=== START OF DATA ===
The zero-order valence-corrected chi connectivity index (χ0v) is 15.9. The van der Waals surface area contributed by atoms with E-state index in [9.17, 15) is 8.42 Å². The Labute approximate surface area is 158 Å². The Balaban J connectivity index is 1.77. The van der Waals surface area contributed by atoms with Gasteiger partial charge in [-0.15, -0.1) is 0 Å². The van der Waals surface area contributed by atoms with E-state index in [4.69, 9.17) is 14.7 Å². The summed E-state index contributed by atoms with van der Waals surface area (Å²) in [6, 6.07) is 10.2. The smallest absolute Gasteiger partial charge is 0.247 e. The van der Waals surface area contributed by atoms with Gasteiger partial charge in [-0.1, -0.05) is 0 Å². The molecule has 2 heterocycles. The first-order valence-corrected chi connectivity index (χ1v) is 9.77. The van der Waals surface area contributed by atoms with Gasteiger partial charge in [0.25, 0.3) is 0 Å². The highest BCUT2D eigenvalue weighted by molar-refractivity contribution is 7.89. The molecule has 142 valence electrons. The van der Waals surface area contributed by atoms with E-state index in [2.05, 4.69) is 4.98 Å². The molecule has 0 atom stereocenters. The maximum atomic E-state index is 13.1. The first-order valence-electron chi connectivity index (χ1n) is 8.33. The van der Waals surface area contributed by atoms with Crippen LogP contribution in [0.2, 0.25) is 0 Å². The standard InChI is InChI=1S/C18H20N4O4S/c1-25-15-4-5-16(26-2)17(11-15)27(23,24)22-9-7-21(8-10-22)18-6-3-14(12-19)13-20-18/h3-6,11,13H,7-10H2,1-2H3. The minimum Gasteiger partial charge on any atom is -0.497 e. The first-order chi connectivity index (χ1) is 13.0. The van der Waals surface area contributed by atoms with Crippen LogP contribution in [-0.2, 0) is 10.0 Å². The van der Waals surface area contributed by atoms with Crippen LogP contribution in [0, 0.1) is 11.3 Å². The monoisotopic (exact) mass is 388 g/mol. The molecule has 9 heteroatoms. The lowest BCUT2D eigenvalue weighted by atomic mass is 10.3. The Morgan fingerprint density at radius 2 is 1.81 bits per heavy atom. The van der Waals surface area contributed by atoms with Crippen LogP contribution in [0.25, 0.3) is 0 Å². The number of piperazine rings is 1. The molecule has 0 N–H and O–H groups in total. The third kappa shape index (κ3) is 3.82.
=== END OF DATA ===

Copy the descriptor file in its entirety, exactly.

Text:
The zero-order valence-corrected chi connectivity index (χ0v) is 15.9. The van der Waals surface area contributed by atoms with E-state index in [9.17, 15) is 8.42 Å². The Labute approximate surface area is 158 Å². The Balaban J connectivity index is 1.77. The van der Waals surface area contributed by atoms with Gasteiger partial charge in [-0.15, -0.1) is 0 Å². The van der Waals surface area contributed by atoms with E-state index in [4.69, 9.17) is 14.7 Å². The summed E-state index contributed by atoms with van der Waals surface area (Å²) in [6, 6.07) is 10.2. The smallest absolute Gasteiger partial charge is 0.247 e. The van der Waals surface area contributed by atoms with Gasteiger partial charge in [-0.1, -0.05) is 0 Å². The molecule has 2 heterocycles. The first-order valence-corrected chi connectivity index (χ1v) is 9.77. The van der Waals surface area contributed by atoms with Gasteiger partial charge in [0.25, 0.3) is 0 Å². The highest BCUT2D eigenvalue weighted by molar-refractivity contribution is 7.89. The molecule has 142 valence electrons. The van der Waals surface area contributed by atoms with E-state index in [2.05, 4.69) is 4.98 Å². The molecule has 0 atom stereocenters. The maximum atomic E-state index is 13.1. The first-order valence-electron chi connectivity index (χ1n) is 8.33. The van der Waals surface area contributed by atoms with Crippen LogP contribution in [0.2, 0.25) is 0 Å². The standard InChI is InChI=1S/C18H20N4O4S/c1-25-15-4-5-16(26-2)17(11-15)27(23,24)22-9-7-21(8-10-22)18-6-3-14(12-19)13-20-18/h3-6,11,13H,7-10H2,1-2H3. The minimum Gasteiger partial charge on any atom is -0.497 e. The first-order chi connectivity index (χ1) is 13.0. The van der Waals surface area contributed by atoms with Crippen LogP contribution in [-0.2, 0) is 10.0 Å². The van der Waals surface area contributed by atoms with Crippen LogP contribution in [0, 0.1) is 11.3 Å². The monoisotopic (exact) mass is 388 g/mol. The molecule has 9 heteroatoms. The lowest BCUT2D eigenvalue weighted by atomic mass is 10.3. The Morgan fingerprint density at radius 2 is 1.81 bits per heavy atom. The van der Waals surface area contributed by atoms with Crippen LogP contribution in [0.25, 0.3) is 0 Å². The number of piperazine rings is 1. The molecule has 0 N–H and O–H groups in total. The third kappa shape index (κ3) is 3.82.